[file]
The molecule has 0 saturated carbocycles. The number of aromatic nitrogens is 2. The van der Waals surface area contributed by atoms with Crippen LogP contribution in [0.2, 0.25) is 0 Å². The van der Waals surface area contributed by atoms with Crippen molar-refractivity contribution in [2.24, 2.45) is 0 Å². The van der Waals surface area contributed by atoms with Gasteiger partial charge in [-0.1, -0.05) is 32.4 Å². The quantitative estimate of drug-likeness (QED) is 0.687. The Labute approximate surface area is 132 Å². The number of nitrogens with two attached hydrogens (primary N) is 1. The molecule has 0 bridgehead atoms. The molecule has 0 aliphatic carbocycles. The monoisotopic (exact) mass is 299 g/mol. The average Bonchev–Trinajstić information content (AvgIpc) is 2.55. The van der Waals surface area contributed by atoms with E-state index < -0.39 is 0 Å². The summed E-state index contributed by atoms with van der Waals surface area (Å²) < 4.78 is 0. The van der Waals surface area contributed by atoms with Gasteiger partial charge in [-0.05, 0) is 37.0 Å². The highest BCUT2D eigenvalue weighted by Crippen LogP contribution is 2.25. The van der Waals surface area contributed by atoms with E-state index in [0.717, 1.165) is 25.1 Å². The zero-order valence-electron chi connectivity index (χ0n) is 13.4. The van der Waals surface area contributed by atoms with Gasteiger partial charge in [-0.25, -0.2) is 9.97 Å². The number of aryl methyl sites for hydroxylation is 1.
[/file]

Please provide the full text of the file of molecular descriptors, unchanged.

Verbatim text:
The molecule has 0 saturated carbocycles. The number of aromatic nitrogens is 2. The van der Waals surface area contributed by atoms with Crippen LogP contribution in [0.2, 0.25) is 0 Å². The van der Waals surface area contributed by atoms with Crippen molar-refractivity contribution in [2.24, 2.45) is 0 Å². The van der Waals surface area contributed by atoms with Gasteiger partial charge in [-0.1, -0.05) is 32.4 Å². The quantitative estimate of drug-likeness (QED) is 0.687. The Labute approximate surface area is 132 Å². The number of nitrogens with two attached hydrogens (primary N) is 1. The molecule has 0 bridgehead atoms. The molecule has 0 aliphatic carbocycles. The monoisotopic (exact) mass is 299 g/mol. The average Bonchev–Trinajstić information content (AvgIpc) is 2.55. The van der Waals surface area contributed by atoms with E-state index < -0.39 is 0 Å². The summed E-state index contributed by atoms with van der Waals surface area (Å²) < 4.78 is 0. The van der Waals surface area contributed by atoms with Gasteiger partial charge in [-0.05, 0) is 37.0 Å². The highest BCUT2D eigenvalue weighted by Crippen LogP contribution is 2.25. The van der Waals surface area contributed by atoms with E-state index in [0.717, 1.165) is 25.1 Å². The zero-order valence-electron chi connectivity index (χ0n) is 13.4. The van der Waals surface area contributed by atoms with Gasteiger partial charge in [-0.25, -0.2) is 9.97 Å². The number of aryl methyl sites for hydroxylation is 1.